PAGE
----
Nuclear power is by far America’s biggest source of zero-carbon energy, providing 19.5 percent of the nation’s electricity. So why are environmental groups who profess to care about climate change working overtime to get rid of nukes?
The mystery deepens with today’s announcement by Pacific Gas & Electric that it intends to shutter California’s Diablo Canyon facility, the West’s last zero-carbon nuclear plant. The decision reflects a deal PG&E has struck with labor and environmental groups to invest more in energy efficiency, renewables and storage as it phases out Diablo Canyon.
The news comes amid a recent wave of nuclear plant closures in the Midwest, where deregulated markets flush with wind and natural gas simply make the plants uncompetitive. But Diablo’s costs are carried by rates, not competitive markets, so something else was clearly at work. And that something was extreme green politics.
Behind the Faustian bargain were big environmental groups like Friends of the Earth, National Resources Defense Council and Environment California. Together with their allies in state government (Mary Nichols, chair of California’s powerful Air Resources Board, founded the state’s NRDC chapter), the groups have advocated successfully for policies that privilege renewables as the only “clean” route to a low-carbon economy. Governor Brown’s former girlfriend, Linda Ronstadt, recently joined celebrities who have made a second career off opposing Diablo in sending a letter of opposition to relicensing. Not surprisingly the state’s 50 percent renewable standard—enshrined on Governor Brown’s watch–excludes nuclear.
The bargain would let Diablo’s duel reactors run until 2024 and 2025 but retire them 20 years before their useful life is up, in 2044, 2045. The groups claim Diablo’s power would be replaced by renewables and by energy efficiency, but as Rod Adams, blogging for Forbes noted:
“That’s a deceptive fig leaf; it is physically impossible for wind, solar and energy efficiency to replace the steady production of a nuclear power plant. Producing the same total number of kilowatt-hours each year is not the same as producing the same kilowatt-hours on a minute by minute, hour by hour or day by day basis.”
The wind doesn’t always blow and the sun doesn’t shine at night but a nuclear reactor generates zero emission electricity 24/7. In a state where industry continues to flee (Toyota ran to Texas and Tesla opted for Reno) there just isn’t sufficient demand to manage over-generation. And for a company such as PG&E, beleaguered over the current criminal trial for a natural gas explosion, it was politics rather than economics that trumped the West’s last nuclear plant standing.
The timing could not be worse as parts of California are reeling from one of the worst heat waves to hit the Golden State at a time of year when it typically is blanketed by fog or “June Gloom.” In Southern California, grid operators are straining to meet demand in a system that both lost the San Onofre Nuclear Generating Station but also placed a moratorium on natural gas from Aliso Canyon. As a result of the Aliso Canyon moratorium, the state’s grid operator for this summer has forecast at least 14 rolling blackouts.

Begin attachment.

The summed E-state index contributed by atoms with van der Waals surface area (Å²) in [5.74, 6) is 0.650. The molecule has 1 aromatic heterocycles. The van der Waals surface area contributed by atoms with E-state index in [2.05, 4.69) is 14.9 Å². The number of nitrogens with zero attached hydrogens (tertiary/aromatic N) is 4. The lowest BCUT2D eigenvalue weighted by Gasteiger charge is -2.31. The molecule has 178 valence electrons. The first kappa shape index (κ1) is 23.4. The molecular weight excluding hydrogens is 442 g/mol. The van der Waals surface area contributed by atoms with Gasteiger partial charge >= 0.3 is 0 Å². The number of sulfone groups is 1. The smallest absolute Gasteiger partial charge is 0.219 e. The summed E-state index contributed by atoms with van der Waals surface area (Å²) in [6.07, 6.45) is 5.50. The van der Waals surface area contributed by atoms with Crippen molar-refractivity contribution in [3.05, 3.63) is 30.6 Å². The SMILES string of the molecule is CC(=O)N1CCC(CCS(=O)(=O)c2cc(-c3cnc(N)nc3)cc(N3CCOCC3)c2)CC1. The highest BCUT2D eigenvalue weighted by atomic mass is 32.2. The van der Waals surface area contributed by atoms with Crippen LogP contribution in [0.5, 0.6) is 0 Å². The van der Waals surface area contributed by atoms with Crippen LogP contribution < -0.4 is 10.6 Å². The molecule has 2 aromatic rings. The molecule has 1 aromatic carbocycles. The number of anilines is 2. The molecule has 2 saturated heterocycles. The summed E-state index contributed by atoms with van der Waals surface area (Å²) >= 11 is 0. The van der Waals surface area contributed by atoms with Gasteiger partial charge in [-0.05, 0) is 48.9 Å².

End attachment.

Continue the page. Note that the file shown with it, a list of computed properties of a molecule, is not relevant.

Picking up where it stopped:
Renewables need fast-ramp natural gas to back off generation at midday, when solar generates a surplus, and then to ramp back up at night when the sun sets. California’s grid operator throws away or curtails as much as 13,000 megawatts of excess electricity per day. For the green extreme shuttering Diablo is the path to tossing away less solar.
Reliability is an issue but the green extreme’s well-kept dirty secret is that wind and solar have severe environmental downsides. Diablo’s closure will eliminate in 10 years the state’s last, steady reliable, pollution-free electricity source. Replacing Diablo with solar will require vast tracts of land. Siting those facilities pits NRDC against staunch conservationists dead set against displacing the desert tortoise. And wind kills hundreds of thousands of birds and bats annually. But the environmental downside is that renewables need to team with fossil to keep the lights on.
California has for years been banking on an unholy alliance between renewables and load-following natural gas. Moreover, California has already blown its climate change targets because 100,000 tons of potent climate-changing methane leaked unabated into the atmosphere from the Aliso Canyon natural gas field. In a world of unreliable renewables, electricity systems require something to keep the lights on. But unlike nuclear, natural gas is a fossil fuel. California’s apparent model — Germany — has watched climate pollution increase there as decommissioning nuclear plants has led Berlin to rely more on carbon-intensive coal to backup to wind and solar.
But the green extreme is mute on rising emissions. “It makes your skin tingle,” said Damon Moglen, senior advisor with Friends of the Earth, regarding Diablo’s closure. Probably the highly-skilled and decently-paid nuclear plant workers at Diablo are feeling that way too.